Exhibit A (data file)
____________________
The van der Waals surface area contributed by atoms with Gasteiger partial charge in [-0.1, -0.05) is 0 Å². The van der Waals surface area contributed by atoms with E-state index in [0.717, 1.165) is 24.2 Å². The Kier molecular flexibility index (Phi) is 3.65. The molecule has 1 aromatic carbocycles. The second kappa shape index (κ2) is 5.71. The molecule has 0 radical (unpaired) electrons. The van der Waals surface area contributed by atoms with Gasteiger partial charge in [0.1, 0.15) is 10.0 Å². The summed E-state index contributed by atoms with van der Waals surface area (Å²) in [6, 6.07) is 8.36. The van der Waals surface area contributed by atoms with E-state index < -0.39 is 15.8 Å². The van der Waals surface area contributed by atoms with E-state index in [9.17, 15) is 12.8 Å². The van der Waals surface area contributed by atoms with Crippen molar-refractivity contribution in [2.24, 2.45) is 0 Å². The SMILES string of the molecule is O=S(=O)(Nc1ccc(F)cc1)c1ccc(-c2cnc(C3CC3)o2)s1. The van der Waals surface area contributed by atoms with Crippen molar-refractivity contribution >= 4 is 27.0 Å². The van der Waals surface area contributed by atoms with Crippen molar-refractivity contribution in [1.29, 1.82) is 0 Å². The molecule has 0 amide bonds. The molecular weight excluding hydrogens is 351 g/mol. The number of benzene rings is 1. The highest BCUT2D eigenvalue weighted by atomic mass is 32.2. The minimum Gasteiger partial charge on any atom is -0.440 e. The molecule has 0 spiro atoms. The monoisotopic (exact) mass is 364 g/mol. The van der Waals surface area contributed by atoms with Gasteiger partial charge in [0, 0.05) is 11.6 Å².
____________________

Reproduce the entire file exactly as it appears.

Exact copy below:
The van der Waals surface area contributed by atoms with Gasteiger partial charge in [-0.1, -0.05) is 0 Å². The van der Waals surface area contributed by atoms with E-state index in [0.717, 1.165) is 24.2 Å². The Kier molecular flexibility index (Phi) is 3.65. The molecule has 1 aromatic carbocycles. The second kappa shape index (κ2) is 5.71. The molecule has 0 radical (unpaired) electrons. The van der Waals surface area contributed by atoms with Gasteiger partial charge in [0.1, 0.15) is 10.0 Å². The summed E-state index contributed by atoms with van der Waals surface area (Å²) in [6, 6.07) is 8.36. The van der Waals surface area contributed by atoms with E-state index < -0.39 is 15.8 Å². The van der Waals surface area contributed by atoms with E-state index in [9.17, 15) is 12.8 Å². The van der Waals surface area contributed by atoms with Crippen molar-refractivity contribution in [2.24, 2.45) is 0 Å². The SMILES string of the molecule is O=S(=O)(Nc1ccc(F)cc1)c1ccc(-c2cnc(C3CC3)o2)s1. The van der Waals surface area contributed by atoms with Crippen molar-refractivity contribution >= 4 is 27.0 Å². The van der Waals surface area contributed by atoms with Crippen molar-refractivity contribution in [1.29, 1.82) is 0 Å². The molecule has 0 amide bonds. The molecular weight excluding hydrogens is 351 g/mol. The number of benzene rings is 1. The highest BCUT2D eigenvalue weighted by atomic mass is 32.2. The minimum Gasteiger partial charge on any atom is -0.440 e. The molecule has 0 spiro atoms. The monoisotopic (exact) mass is 364 g/mol. The van der Waals surface area contributed by atoms with Gasteiger partial charge in [0, 0.05) is 11.6 Å².